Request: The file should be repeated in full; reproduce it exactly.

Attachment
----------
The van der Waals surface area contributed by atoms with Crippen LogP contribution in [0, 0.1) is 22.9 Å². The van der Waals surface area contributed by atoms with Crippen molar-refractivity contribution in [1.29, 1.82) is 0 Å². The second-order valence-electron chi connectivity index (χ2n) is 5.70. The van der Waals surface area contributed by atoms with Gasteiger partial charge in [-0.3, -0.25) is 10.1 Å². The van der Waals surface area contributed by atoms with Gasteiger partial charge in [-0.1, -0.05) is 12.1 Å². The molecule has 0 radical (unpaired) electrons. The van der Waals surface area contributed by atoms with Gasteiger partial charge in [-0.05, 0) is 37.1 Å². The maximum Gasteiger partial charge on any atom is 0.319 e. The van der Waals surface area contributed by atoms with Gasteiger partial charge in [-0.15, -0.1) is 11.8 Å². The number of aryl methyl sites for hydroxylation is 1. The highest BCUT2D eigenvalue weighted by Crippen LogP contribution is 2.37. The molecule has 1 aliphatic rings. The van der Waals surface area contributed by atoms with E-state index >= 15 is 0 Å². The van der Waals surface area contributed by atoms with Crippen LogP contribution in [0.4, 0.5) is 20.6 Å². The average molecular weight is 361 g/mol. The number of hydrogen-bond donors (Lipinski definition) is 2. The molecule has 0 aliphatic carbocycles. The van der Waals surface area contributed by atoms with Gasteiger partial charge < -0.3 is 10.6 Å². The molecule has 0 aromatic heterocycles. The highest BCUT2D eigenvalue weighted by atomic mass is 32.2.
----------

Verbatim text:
The van der Waals surface area contributed by atoms with Crippen LogP contribution in [0, 0.1) is 22.9 Å². The van der Waals surface area contributed by atoms with Crippen molar-refractivity contribution in [1.29, 1.82) is 0 Å². The second-order valence-electron chi connectivity index (χ2n) is 5.70. The van der Waals surface area contributed by atoms with Gasteiger partial charge in [-0.3, -0.25) is 10.1 Å². The van der Waals surface area contributed by atoms with Gasteiger partial charge in [-0.1, -0.05) is 12.1 Å². The molecule has 0 radical (unpaired) electrons. The van der Waals surface area contributed by atoms with Gasteiger partial charge in [-0.05, 0) is 37.1 Å². The maximum Gasteiger partial charge on any atom is 0.319 e. The van der Waals surface area contributed by atoms with Gasteiger partial charge in [-0.15, -0.1) is 11.8 Å². The number of aryl methyl sites for hydroxylation is 1. The highest BCUT2D eigenvalue weighted by Crippen LogP contribution is 2.37. The molecule has 1 aliphatic rings. The van der Waals surface area contributed by atoms with E-state index >= 15 is 0 Å². The van der Waals surface area contributed by atoms with Crippen LogP contribution in [0.4, 0.5) is 20.6 Å². The average molecular weight is 361 g/mol. The number of hydrogen-bond donors (Lipinski definition) is 2. The molecule has 0 aliphatic carbocycles. The van der Waals surface area contributed by atoms with Gasteiger partial charge < -0.3 is 10.6 Å². The molecule has 0 aromatic heterocycles. The highest BCUT2D eigenvalue weighted by atomic mass is 32.2.